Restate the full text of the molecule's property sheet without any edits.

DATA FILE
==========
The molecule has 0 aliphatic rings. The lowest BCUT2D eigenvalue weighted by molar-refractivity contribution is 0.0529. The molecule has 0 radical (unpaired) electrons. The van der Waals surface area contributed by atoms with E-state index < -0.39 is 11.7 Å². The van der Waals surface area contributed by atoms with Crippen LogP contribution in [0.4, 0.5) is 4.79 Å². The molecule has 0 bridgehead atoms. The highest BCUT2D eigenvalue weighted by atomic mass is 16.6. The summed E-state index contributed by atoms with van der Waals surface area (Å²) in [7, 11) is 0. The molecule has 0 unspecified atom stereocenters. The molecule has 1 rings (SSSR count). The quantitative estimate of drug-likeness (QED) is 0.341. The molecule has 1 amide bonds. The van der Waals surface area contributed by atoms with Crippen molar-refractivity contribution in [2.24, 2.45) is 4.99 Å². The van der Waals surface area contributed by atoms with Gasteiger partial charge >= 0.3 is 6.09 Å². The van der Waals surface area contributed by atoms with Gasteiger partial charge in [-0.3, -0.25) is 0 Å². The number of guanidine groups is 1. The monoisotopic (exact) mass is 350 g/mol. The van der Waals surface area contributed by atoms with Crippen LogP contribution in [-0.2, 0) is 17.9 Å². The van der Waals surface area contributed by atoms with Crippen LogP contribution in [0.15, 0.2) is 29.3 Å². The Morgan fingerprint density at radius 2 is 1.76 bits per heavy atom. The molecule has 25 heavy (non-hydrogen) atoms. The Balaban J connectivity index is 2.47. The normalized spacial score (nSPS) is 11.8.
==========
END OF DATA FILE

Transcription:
The molecule has 0 aliphatic rings. The lowest BCUT2D eigenvalue weighted by molar-refractivity contribution is 0.0529. The molecule has 0 radical (unpaired) electrons. The van der Waals surface area contributed by atoms with E-state index < -0.39 is 11.7 Å². The van der Waals surface area contributed by atoms with Crippen LogP contribution in [0.4, 0.5) is 4.79 Å². The molecule has 0 bridgehead atoms. The highest BCUT2D eigenvalue weighted by atomic mass is 16.6. The summed E-state index contributed by atoms with van der Waals surface area (Å²) in [7, 11) is 0. The molecule has 0 unspecified atom stereocenters. The molecule has 1 rings (SSSR count). The quantitative estimate of drug-likeness (QED) is 0.341. The molecule has 1 amide bonds. The van der Waals surface area contributed by atoms with Crippen molar-refractivity contribution in [2.24, 2.45) is 4.99 Å². The van der Waals surface area contributed by atoms with Gasteiger partial charge >= 0.3 is 6.09 Å². The van der Waals surface area contributed by atoms with Gasteiger partial charge in [-0.3, -0.25) is 0 Å². The number of guanidine groups is 1. The monoisotopic (exact) mass is 350 g/mol. The van der Waals surface area contributed by atoms with Crippen LogP contribution in [-0.2, 0) is 17.9 Å². The van der Waals surface area contributed by atoms with Crippen LogP contribution in [0.15, 0.2) is 29.3 Å². The Morgan fingerprint density at radius 2 is 1.76 bits per heavy atom. The molecule has 25 heavy (non-hydrogen) atoms. The Balaban J connectivity index is 2.47. The normalized spacial score (nSPS) is 11.8.